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Old 01-28-2014, 11:37 AM
 
17,002 posts, read 20,676,296 times
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Quote:
Originally Posted by mkram View Post
I would not be meeting with clients in my position, and when I was last at the office I saw several people engaged in a video conference with prospective clients. None of them wore a suit, and some of them were even in sales.

You don't have the job yet. So it doesn't matter what they're wearing. After you get hired you can dress exactly like them.

Unless you're specifically instructed to say wear business casual, you wear a suit.

Think of it as how you would act if you were a guest in someone's home that you don't know really well. You tend to be a little neater in the bathroom, make your bed in the morning, don't go into the refrigerator unless they say help yourself, you're on your best behavior.

You're a guest at the company, so it is better to be overdressed than underdressed.

What would you do if the person you're meeting with who you have seen in photos online in business casual decides to wear a suit the day of your interview?

And you're sitting there underdressed.
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Old 01-28-2014, 12:44 PM
 
3,565 posts, read 1,874,751 times
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Quote:
Originally Posted by Wry_Martini View Post
Based on how you described the office and the dress code, I wouldn't wear the suit. You'll risk giving the wrong impression -- you might come across as stuffy, inflexible, out of touch, and a bad fit with the corporate culture.

Nice pants, a button down shirt. No tie. Possibly a sports coat (which you have the option of removing). This is how the majority of the men I've interviewed tend to dress (there's also the occasional sweater or polo shirt). I've also been on hiring committee where some of the interviewers have said some pretty harsh and negative things about anyone who shows up in a traditional suit.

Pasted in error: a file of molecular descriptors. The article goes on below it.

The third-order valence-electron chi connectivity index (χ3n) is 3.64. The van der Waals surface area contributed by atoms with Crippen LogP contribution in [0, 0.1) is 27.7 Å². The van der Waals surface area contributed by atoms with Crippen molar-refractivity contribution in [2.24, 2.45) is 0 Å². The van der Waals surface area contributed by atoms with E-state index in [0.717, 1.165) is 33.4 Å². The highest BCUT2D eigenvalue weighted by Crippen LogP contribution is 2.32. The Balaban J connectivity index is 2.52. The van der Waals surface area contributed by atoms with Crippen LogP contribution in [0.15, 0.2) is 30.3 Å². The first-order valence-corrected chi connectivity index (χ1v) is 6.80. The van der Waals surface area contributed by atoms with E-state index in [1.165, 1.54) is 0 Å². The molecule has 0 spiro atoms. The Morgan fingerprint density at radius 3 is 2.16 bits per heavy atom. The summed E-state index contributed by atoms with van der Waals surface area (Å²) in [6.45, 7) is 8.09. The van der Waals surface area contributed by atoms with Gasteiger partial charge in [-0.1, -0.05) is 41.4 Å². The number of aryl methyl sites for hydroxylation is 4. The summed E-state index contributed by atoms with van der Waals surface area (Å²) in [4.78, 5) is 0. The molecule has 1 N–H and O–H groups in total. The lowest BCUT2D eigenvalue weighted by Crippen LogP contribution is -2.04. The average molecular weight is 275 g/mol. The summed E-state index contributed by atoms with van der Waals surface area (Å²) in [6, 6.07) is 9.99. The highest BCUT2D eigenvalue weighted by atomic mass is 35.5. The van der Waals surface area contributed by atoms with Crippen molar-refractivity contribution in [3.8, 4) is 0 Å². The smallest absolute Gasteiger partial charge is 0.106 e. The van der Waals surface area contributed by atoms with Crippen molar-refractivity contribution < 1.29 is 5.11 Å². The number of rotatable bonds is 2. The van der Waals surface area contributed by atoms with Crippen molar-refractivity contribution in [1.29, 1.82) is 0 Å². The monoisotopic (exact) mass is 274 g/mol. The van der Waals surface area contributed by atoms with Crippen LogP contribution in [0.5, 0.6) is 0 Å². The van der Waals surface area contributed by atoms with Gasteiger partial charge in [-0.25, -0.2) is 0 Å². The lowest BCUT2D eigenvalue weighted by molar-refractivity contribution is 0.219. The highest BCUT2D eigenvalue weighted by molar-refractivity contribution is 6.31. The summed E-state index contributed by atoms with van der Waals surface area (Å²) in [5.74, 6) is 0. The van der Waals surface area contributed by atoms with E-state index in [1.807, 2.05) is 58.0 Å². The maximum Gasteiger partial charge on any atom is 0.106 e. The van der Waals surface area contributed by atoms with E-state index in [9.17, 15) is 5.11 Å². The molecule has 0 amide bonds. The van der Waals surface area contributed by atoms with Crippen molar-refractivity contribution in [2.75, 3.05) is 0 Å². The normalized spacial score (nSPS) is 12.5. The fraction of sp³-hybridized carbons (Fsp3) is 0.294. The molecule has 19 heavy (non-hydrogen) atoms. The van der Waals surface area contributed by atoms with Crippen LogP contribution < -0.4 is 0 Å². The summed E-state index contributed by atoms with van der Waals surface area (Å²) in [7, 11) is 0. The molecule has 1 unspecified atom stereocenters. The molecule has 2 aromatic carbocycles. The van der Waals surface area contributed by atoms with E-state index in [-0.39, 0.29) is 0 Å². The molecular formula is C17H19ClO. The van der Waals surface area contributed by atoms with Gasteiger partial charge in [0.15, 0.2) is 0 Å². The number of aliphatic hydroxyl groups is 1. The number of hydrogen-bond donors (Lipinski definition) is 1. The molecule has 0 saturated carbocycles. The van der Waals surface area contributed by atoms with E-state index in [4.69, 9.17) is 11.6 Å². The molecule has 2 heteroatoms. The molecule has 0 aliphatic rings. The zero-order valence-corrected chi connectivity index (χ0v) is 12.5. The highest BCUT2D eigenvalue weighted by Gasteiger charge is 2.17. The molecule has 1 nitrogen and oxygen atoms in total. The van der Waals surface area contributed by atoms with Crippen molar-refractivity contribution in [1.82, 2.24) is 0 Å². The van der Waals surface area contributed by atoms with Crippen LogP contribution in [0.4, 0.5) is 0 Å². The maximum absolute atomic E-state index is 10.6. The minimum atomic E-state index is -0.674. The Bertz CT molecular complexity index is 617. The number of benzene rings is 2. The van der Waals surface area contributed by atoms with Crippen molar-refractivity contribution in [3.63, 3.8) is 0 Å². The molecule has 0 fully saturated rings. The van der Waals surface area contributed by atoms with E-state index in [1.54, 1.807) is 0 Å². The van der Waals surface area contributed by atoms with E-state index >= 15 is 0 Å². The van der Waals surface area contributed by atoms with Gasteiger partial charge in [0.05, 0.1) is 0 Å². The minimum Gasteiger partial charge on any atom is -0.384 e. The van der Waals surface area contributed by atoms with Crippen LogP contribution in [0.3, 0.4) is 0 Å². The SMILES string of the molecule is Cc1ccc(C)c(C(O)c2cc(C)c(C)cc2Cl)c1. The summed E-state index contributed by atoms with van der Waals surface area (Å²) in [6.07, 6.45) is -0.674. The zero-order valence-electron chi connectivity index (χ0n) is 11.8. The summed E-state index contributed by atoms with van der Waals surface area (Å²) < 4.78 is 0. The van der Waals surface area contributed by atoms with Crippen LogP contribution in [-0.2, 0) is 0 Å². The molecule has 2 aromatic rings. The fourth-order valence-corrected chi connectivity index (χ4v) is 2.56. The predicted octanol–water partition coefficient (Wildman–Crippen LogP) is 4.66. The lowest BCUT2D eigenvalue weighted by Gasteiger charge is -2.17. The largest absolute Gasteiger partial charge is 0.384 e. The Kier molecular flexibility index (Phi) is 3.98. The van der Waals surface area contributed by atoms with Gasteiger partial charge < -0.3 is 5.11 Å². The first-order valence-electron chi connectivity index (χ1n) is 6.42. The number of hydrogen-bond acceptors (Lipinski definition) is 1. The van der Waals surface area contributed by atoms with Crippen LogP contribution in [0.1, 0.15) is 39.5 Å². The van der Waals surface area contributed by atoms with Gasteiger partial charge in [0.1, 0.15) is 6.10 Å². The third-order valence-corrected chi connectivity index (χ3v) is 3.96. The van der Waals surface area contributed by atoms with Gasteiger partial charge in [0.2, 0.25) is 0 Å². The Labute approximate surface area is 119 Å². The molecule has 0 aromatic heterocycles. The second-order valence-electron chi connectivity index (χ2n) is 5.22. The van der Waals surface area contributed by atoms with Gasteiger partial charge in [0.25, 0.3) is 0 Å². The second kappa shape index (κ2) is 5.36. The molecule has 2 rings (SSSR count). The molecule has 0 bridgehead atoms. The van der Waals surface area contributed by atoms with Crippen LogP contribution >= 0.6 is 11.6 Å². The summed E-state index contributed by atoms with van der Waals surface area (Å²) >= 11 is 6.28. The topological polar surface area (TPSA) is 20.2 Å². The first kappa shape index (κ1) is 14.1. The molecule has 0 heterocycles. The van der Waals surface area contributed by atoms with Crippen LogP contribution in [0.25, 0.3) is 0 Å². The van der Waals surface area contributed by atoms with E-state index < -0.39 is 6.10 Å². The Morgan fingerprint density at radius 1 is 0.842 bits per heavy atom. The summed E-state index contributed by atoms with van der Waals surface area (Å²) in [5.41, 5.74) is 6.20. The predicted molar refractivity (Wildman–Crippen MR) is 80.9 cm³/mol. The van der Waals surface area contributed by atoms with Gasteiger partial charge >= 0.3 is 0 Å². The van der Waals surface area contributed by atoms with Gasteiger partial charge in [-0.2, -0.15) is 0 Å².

If you're really that nervous about it, do you have a contact at the company you could ask for advice? (someone in HR or a hiring manager?)
I tend to agree with this--probably the safest route. It's not really an easy question, though, and I think that's why you get so many conflicting answers. The industry and geographical area can make a big difference as to the expectations. The only exception, I think, would be if you know that employees in your position need to wear a suit on occasion.

Quote:
Originally Posted by Momma_bear View Post
I agree that generally you dress up for the interview and then adapt to the office dress code. However, if whatever he wore to the first two interviews was sufficient to get him a third interview I would advise him to dress the way he dressed to the first two interviews.

I don't know how you would jump to the conclusion that he doesn't own a suit based on what he wrote.
Yep, don't rock the boat.

Quote:
Originally Posted by seain dublin View Post
You don't have the job yet. So it doesn't matter what they're wearing. After you get hired you can dress exactly like them.

Unless you're specifically instructed to say wear business casual, you wear a suit.

Think of it as how you would act if you were a guest in someone's home that you don't know really well. You tend to be a little neater in the bathroom, make your bed in the morning, don't go into the refrigerator unless they say help yourself, you're on your best behavior.

You're a guest at the company, so it is better to be overdressed than underdressed.

What would you do if the person you're meeting with who you have seen in photos online in business casual decides to wear a suit the day of your interview?

And you're sitting there underdressed.
I think that you also wouldn't want to make the host uncomfortable by overdressing. You've been to the office twice, so you can make a judgment about what to do. It's definitely most important to be comfortable with what you are wearing, and that could go either way.
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Old 01-28-2014, 01:47 PM
 
334 posts, read 466,604 times
Reputation: 745
Always the suit, dearie. Always the suit in an interview for a professional position.